Motorsport lobby hits back at Church racetrack criticism

Forget the racetrack, the government should plant more trees, the Church's environment commission has declared, raising the ire of the Malta Motorsport Federation which insisted that a racetrack is 'needed and necessary'

The Church's environment commission wants to see more trees planted rather than have a racetrack built at Ta' Qali
The Church's environment commission wants to see more trees planted rather than have a racetrack built at Ta' Qali

The Malta Motorsport Federation has come out against the Church’s Environment Commission’s recommendations for tree-planting to replace any prospect of a new racetrack.

The federation argued that a racetrack in Malta “is needed and necessary in our country both for sport and as a facility that can be used by driving instructors.”

The MMF said a racetrack would bring about greater educational awareness on driving, an imperative move considering the number of fatalities on the road.

The Ta’ Qali racetrack’s importance was evident from the fact that both political parties endorsed the move in their electoral manifesto, the federation insisted.

The Church’s Environment Commission presented suggestions to the government on the environment earlier this week, insisting that plans for a racetrack at Ta’ Qali should be given up in favour of “planting more trees”.

“It is not enough to sugar-coat the racetrack project with ‘educational’ aspects,” said the Commission. “This is a site which has a great potential to have more trees planted on it, thus upgrading it as a prime recreational area for all Maltese families”.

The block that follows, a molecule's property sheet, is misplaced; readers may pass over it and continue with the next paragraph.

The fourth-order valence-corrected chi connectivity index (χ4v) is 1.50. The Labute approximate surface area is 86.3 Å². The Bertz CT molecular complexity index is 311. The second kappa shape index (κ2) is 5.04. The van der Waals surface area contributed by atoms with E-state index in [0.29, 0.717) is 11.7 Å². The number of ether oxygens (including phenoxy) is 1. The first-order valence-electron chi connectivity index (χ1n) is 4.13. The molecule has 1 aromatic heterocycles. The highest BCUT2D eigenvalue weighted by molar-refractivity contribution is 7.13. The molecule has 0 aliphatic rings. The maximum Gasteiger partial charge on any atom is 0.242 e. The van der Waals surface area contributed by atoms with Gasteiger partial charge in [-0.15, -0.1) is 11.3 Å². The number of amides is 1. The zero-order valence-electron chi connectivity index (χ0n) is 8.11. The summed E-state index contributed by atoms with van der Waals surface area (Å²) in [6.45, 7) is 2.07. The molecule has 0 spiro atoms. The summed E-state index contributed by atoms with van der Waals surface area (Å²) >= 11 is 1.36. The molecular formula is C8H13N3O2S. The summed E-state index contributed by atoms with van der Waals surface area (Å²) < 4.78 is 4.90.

Tree-planting propositions should also be incorporated into the government’s €700 million road restructuring plan. “We appeal to Transport Malta not to regard a road just as a passage for vehicles but also as a passage for pedestrians who need to be in contact with nature in an urban environment,” the Church commission said.

“The Environment Commission is not convinced that enough efforts, skills and innovation have been resorted to in order to ensure that trees in urban areas are safeguarded.”

The Church also criticised the current Development Notification Order (DNO) system, which currently allows development with minimum or no notification to the Planning Authority. “The fact that minimum public consultation is carried out does not augur well for the preservation of the relationship between people and trees.”

The Commission urged the Environment and Resources Authority to protect urban areas “which have an impressive tree cover” under the Trees and Woodland Protection Regulations, arguing that these areas “give such streets their unmistakable character”

The Church’s Commission also commended the government’s commitment to improving the environment, while hoping that “more areas in the country are earmarked for afforestation”.

The suggestions were being presented as part of the ‘World Day of Prayer for the Care of Creation’, which takes place on September 1 prior to a fully-fledged Church Nature Month.

A mass in celebration of Nature Month will also be celebrated next Saturday at St John’s Co-Cathedral and will be celebrated by Archbishop Charles Scicluna.